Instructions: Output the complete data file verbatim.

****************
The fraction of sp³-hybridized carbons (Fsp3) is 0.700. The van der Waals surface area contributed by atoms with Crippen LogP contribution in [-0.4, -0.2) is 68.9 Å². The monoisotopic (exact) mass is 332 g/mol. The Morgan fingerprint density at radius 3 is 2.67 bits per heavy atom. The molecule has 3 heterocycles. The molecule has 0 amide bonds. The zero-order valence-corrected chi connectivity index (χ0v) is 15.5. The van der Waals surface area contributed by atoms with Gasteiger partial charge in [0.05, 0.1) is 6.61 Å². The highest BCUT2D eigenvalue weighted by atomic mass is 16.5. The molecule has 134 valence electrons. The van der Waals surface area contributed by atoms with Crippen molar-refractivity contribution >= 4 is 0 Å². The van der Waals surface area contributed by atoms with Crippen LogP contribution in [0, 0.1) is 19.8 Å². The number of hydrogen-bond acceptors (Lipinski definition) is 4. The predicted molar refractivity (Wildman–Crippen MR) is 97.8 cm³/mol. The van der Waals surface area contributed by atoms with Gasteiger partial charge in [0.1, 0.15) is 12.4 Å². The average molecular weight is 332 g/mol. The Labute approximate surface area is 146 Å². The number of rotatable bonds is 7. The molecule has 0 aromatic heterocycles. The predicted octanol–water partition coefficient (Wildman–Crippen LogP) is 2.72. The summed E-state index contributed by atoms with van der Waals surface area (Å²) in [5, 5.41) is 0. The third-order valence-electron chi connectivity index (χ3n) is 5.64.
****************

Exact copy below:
The fraction of sp³-hybridized carbons (Fsp3) is 0.700. The van der Waals surface area contributed by atoms with Crippen LogP contribution in [-0.4, -0.2) is 68.9 Å². The monoisotopic (exact) mass is 332 g/mol. The Morgan fingerprint density at radius 3 is 2.67 bits per heavy atom. The molecule has 3 heterocycles. The molecule has 0 amide bonds. The zero-order valence-corrected chi connectivity index (χ0v) is 15.5. The van der Waals surface area contributed by atoms with Gasteiger partial charge in [0.05, 0.1) is 6.61 Å². The highest BCUT2D eigenvalue weighted by atomic mass is 16.5. The molecule has 134 valence electrons. The van der Waals surface area contributed by atoms with Crippen molar-refractivity contribution >= 4 is 0 Å². The van der Waals surface area contributed by atoms with Crippen LogP contribution in [0, 0.1) is 19.8 Å². The number of hydrogen-bond acceptors (Lipinski definition) is 4. The predicted molar refractivity (Wildman–Crippen MR) is 97.8 cm³/mol. The van der Waals surface area contributed by atoms with Gasteiger partial charge in [0.1, 0.15) is 12.4 Å². The average molecular weight is 332 g/mol. The Labute approximate surface area is 146 Å². The number of rotatable bonds is 7. The molecule has 0 aromatic heterocycles. The predicted octanol–water partition coefficient (Wildman–Crippen LogP) is 2.72. The summed E-state index contributed by atoms with van der Waals surface area (Å²) in [5, 5.41) is 0. The third-order valence-electron chi connectivity index (χ3n) is 5.64.